Annelids (members of the phylum Annelida) are triploblastic bilaterally symmetrical animals with a segmented body (they are also known as segmented worms). With an estimated 22,000 species, the phylum is morphologically diverse and comprises of four main classes.
· Polychaeta (also known as polychaetes and include bristle worms)
· Oligochaeta (Earthworms)
· Hirudinea (Leeches)
· Archiannelida (E.g. Polygordius)
All annelids are bilaterally symmetrical triploblastic organisms with a segmented body. However, there are various differences between members of the four classes.
The following are anatomical/morphological characteristics of the four main groups of Phylum Annelida:
The class Polychaeta comprises bristle worms and is the largest group within the phylum Annelida (with over 10,000 species). Like the other annelids, bristle worms are bilaterally symmetrical organisms with a segmented body. The head region consists of the prostomium (acron), a peristomium, and a pharynx. The prostomium is located above the mouth and acts as a mouth covering.
In some species, the prostomium has been shown to be retractile. Depending on the species, some of the features that can be identified on the prostomium include the eyes, tentacles, palps (act as sensory or feeding appendages depending on the animal), and antennae (sensory organs).
The peristomium is located next to the prostomium and is generally considered to be the first true body segment in polychaetes. It consists of the mouth, testicular cirrus, and a proboscis.
When viewed under the microscope, it's possible to observe chaetae and chitinous jaws on the proboscis. The pharynx, which is the third part of the head region, makes up the anterior part of the digestive tract. While it's mostly used for feeding, it's reversible (it can be turned outwards) and can be used for burrowing in some species.
The rest of the body (trunk) is segmented with a number of important internal and external features/organs. For instance, in each of the other segments, polychaetes have ganglion (cluster of nerves) and tubule openings (nephridium) used for excretion.
On each side of the segments, many of the species also have parapodia (unjointed extension from the body wall) used for locomotion (especially for crawling and swimming), sensation, and respiration.
While they display some variation in structure between different species, these structures consist of a dorsal notopodium and a ventral neuropodium. For burrowing polychaetes (e.g. Capitella species), the parapodia may be slightly raised with hooked chaetae (uncini). For these species, the parapodia may serve a number of important functions including feeding and forming tubes in addition to locomotion.
Here, the chaetae also varies significantly from compound to pectinate, etc. Lastly, the tail end of the organism may be truncated and consists of a dorsal or terminal anus and cirri.
* Polychaetes are also known as bristle worms because each of the segments are characterized by parapodia which have bristles (chaetae). Some examples of polychaetes include bloodworms, sea mice, ragworms, and lugworms/sandworms.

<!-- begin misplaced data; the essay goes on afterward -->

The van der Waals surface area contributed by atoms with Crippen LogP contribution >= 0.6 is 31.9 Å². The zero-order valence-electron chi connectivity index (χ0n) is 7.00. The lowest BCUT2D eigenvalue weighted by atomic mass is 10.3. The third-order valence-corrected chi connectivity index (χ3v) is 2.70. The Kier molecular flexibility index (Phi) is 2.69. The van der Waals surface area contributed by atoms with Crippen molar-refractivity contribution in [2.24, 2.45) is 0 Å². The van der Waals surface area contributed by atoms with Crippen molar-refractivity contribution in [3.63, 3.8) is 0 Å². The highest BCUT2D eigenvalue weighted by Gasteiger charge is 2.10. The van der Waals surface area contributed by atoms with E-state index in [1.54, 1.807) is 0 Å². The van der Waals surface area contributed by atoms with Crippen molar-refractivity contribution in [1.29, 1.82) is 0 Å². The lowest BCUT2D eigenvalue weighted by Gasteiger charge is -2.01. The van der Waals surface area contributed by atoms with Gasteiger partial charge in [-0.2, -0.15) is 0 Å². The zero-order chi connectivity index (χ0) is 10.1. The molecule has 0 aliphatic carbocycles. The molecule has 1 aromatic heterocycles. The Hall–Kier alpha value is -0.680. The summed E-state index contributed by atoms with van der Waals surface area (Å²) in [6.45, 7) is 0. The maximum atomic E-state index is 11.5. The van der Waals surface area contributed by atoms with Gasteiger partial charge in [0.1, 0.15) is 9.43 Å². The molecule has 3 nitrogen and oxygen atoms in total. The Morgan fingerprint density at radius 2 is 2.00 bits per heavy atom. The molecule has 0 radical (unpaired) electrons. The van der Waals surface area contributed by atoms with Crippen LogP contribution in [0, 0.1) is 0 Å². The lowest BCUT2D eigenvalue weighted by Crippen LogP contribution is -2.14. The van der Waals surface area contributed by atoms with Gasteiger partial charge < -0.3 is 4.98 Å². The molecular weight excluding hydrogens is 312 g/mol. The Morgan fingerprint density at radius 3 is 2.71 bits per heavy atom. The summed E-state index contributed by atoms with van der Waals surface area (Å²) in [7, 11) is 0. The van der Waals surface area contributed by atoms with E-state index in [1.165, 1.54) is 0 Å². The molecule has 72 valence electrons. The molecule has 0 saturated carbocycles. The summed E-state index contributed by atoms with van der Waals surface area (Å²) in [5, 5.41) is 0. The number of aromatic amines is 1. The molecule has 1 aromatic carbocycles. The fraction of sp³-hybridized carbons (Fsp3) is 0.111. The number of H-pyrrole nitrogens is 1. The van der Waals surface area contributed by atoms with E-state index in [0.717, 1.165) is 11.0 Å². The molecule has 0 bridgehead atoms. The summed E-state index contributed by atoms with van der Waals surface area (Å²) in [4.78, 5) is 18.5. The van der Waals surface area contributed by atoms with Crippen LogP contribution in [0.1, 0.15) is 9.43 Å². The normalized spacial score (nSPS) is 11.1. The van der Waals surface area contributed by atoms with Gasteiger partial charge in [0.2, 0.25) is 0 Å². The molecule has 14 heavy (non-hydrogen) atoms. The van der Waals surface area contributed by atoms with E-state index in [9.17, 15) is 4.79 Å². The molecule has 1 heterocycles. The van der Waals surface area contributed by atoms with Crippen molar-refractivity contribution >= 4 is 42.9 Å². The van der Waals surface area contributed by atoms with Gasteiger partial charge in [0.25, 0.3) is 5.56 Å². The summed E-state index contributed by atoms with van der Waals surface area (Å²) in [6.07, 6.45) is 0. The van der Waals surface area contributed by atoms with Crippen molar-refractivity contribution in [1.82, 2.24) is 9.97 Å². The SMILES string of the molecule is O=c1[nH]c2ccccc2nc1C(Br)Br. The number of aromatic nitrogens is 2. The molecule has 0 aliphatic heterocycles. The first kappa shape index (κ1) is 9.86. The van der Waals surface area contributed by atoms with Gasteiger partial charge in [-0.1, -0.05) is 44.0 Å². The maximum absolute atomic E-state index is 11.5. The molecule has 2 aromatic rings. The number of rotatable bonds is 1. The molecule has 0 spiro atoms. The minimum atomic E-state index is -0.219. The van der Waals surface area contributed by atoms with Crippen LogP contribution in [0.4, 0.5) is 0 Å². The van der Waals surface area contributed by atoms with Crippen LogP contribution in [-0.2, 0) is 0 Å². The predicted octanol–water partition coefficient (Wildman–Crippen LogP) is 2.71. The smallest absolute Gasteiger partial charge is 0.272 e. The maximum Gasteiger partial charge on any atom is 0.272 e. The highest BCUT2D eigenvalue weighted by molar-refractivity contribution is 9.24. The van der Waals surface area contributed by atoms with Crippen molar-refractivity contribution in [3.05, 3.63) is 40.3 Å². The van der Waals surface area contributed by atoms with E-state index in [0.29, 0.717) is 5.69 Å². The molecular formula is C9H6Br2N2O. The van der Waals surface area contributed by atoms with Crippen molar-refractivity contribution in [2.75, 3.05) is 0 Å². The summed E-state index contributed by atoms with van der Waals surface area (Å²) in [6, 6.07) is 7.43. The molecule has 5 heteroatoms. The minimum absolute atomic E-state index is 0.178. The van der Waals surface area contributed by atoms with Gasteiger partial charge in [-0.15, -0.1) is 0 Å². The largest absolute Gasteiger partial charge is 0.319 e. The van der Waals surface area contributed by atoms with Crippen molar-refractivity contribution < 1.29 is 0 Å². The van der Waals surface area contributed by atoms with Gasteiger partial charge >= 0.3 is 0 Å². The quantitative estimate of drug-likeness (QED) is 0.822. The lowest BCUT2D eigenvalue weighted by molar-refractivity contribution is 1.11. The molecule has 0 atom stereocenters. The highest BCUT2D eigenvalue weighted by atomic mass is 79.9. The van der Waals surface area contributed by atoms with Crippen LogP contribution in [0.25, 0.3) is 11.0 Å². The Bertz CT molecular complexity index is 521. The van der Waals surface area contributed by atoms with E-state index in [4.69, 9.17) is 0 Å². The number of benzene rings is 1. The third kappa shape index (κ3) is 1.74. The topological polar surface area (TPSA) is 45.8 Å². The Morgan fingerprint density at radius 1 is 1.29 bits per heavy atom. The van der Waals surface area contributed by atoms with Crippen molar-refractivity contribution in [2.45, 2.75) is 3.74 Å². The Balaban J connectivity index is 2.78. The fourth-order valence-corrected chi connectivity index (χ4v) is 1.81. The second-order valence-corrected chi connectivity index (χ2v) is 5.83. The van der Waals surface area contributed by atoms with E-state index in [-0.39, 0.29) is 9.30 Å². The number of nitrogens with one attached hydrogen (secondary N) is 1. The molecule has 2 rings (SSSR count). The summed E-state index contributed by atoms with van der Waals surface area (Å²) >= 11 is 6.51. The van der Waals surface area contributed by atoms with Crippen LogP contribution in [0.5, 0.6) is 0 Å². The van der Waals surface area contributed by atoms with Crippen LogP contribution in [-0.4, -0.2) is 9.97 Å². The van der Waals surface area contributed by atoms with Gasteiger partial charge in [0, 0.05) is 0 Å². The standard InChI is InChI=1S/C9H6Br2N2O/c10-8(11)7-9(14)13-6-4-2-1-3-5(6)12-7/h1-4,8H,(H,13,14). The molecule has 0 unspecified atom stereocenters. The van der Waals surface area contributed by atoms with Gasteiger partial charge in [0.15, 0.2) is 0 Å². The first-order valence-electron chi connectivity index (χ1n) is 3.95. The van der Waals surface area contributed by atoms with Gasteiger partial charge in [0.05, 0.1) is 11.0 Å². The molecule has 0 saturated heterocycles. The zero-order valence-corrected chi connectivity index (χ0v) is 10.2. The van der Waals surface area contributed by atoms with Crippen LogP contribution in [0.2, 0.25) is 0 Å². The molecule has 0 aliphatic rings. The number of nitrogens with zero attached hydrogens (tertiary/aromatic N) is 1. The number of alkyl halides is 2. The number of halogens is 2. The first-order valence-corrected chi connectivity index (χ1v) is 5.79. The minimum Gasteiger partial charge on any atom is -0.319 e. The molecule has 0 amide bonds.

* Members of this group also vary in size from a few millimeters to about 3 meters in length.
* Tube-dwelling species are classified in the subclass Sedentaria while actively moving members belong to the subclass Errantia.
Oligochaetes are perhaps some of the most common annelids. Like all the other annelids, they have an elongated, bilaterally symmetrical, segmented body. Compared to Polychaeta and Hirudinea, the class Oligochaeta has been shown to be more diverse and abundant (with over 3,000 species) and can be found in different types of habitats.
Unlike Polychaetes, Oligochaetes do not have a clearly defined head. For this reason, it may prove challenging for some people to distinguish between the head end and tail end of these animals. Here, then, one of the best ways of locating the head region is finding the end that is closest to the clitellum.
The anterior part of these organisms, where the head should be located, consists of the prostomium which covers the mouth. The mouth is located on the second segment. Some of the other organs/features that can be found in the anterior region include the buccal cavity, the brain (also known as the cerebral ganglia), pharynx, and the circumpharyngeal connective.
The rest of the body is segmented with between 100 and 150 segments in earthworms. Each of the segments has four or more pairs of chitinous setae (bristle). The setae extend from the body cuticle and are moved by tiny muscles.
Here, however, it's worth noting that for the most part, locomotion among these animals is made possible by peristaltic movements (contraction and relaxation of the muscles). The body is covered by a cuticle with circular and longitudinal muscle beneath. Some of the other organs contained within the body cavity include the nephridium, intestinal lumen, setal retractor muscle, and the tryphlole, etc.
* The setae serves to anchor the body thus preventing it from slipping etc.
* The clitellum, a thick ring-like structure on the epidermis, is a mucus secretory section involved in sexual reproduction.
* Some examples of species in the group Oligochaeta include pot worms, ice worms, and blackworms, etc.
Also known as true leeches, members of the class Hirudinea are bilaterally symmetrical animals with 33 to 34 segments. Like most of the other annelids, leeches are soft-bodied organisms with a cylindrical body (ranging from about 10mm to 34mm in length).